Difficult conversations: Training to talk to trade unions
Vicky Roberts discusses how to deal with trade unions productively.
Trades unions continue to hit the headlines as the first half of 2017 has seen industrial action and disputes across many sectors – including junior doctors, outsourced cleaners at London School of Economics, and employees in various transport and education organisations – have caused headaches for organisations across the UK.
A tricky situation that often arises for managers is dealing with the Trade Union (TU) representative. It’s also one of the sensitive conversations that managers believe is the most difficult. This is because they feel that any interaction in this scenario almost inevitably has a language and tone of conflict.
There are ways that learning and development professionals can help with this. Training in how to manage working relationships of this nature will develop a manager’s understanding of what makes a trade union rep tick and give them confidence to deal with issues when they arise.
It is important that they are able to look at the situation from a union’s point of view – how they perceive the organisation, what their aims are in the discussion, and what they need to be seen doing.
It comes as a surprise to many managers that trade unions need to operate as businesses. They must attract members and therefore membership fees, which then fund the services that unions provide.
Reps can make union membership popular and relevant by getting quick, tactical “wins”, such as stopping a disciplinary or preventing the implementation of a change programme.
Training in how to manage working relationships of this nature will develop a manager’s understanding of what makes a trade union rep tick and give them confidence to deal with issues when they arise.
Once managers understand this, they can consider the trade union perspective and begin to divert attention away from those quick wins affecting individual members; instead asking union reps to look at the situation from the picture: One example could be when trade unions are threatening strikes after an individual member has been disciplined for health and safety breaches.
The whole workforce has a right to be safe, so the trade union rep would be more effective if it supported the business to deal with the situation that caused the disciplinary offence to take place.
This is not to say they shouldn’t call you to account if procedural mistakes are made (say, in that disciplinary), but the TU membership as a whole has nothing to gain by obstructing management to deal with a health and safety breach effectively and fairly.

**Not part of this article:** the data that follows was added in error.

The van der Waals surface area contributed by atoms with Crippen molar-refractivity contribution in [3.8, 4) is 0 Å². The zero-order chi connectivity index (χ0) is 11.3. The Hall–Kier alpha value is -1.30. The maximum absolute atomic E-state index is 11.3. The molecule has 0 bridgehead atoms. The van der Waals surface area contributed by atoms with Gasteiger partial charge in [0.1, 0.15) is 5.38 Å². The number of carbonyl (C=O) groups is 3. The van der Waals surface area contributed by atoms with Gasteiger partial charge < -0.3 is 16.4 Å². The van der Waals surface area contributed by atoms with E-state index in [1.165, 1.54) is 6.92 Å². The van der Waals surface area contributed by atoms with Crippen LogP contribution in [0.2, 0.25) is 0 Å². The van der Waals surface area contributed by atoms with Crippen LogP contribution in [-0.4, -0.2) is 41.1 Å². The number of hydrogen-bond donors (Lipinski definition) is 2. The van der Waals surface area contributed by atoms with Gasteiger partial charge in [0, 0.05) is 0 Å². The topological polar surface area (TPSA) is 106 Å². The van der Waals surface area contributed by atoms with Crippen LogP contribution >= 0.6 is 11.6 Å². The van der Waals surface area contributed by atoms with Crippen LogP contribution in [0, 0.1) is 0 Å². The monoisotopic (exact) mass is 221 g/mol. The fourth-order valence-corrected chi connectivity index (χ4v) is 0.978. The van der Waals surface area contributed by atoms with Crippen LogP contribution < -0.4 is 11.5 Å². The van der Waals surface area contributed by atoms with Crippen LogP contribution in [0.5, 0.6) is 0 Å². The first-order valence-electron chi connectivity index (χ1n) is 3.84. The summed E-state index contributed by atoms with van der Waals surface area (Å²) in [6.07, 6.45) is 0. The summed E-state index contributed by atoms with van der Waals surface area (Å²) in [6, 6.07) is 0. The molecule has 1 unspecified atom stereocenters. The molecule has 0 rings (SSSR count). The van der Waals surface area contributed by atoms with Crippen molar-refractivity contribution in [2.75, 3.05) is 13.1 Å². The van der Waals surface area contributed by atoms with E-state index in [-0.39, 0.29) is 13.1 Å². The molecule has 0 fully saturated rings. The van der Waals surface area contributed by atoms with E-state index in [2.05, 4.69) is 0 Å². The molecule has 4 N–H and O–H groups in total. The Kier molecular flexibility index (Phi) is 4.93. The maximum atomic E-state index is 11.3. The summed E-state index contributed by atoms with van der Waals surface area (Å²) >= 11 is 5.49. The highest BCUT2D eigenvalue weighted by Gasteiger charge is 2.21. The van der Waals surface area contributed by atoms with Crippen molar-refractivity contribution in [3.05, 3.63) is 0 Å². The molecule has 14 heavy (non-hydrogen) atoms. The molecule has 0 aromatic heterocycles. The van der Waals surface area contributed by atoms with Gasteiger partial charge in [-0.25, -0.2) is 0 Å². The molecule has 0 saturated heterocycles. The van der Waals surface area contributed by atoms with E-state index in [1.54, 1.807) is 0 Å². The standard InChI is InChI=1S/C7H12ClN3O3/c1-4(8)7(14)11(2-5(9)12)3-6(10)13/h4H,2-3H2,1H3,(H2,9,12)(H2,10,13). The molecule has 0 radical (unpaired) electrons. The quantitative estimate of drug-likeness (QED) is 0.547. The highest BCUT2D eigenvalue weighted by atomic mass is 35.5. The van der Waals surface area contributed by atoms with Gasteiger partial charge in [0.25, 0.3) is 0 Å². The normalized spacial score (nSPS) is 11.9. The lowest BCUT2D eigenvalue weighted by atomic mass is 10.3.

Train managers how to communicate that bigger picture thinking to build a relationship in a constructive way. Develop managers’ capability to reframe a position for the rep to think more strategically than tactically by recognising the influencing styles and powers of the TU reps with whom they are dealing; and how to adapt their own.
Also training managers on the ‘technical’ side of the relationship with the union, including the rules of what a trade union representative can and cannot do, will be helpful to build managers’ confidence in navigating the relationship.
For example, in a disciplinary scenario, if a chairperson asks a direct question to the employee (“did you throw the first punch?”), the rep, acting as a companion, cannot answer on behalf of the employee. It is common though that they will step in.
If the chairperson makes a statement of opinion (“it is clear to me that you threw the first punch”), that is not a direct question and the TU rep has every right to step in and respond to the point. It will also be helpful to develop managers’ understanding of the difference between what is required to be negotiated, consulted and where the organisation need only share information:
Development on these topics will give managers knowledge and confidence to ensure that these difficult conversations run smoothly – and will begin to build a more constructive working relationship between manager and site representative.
About the author
Vicky Roberts is head of VLearning at Vista Employer Services
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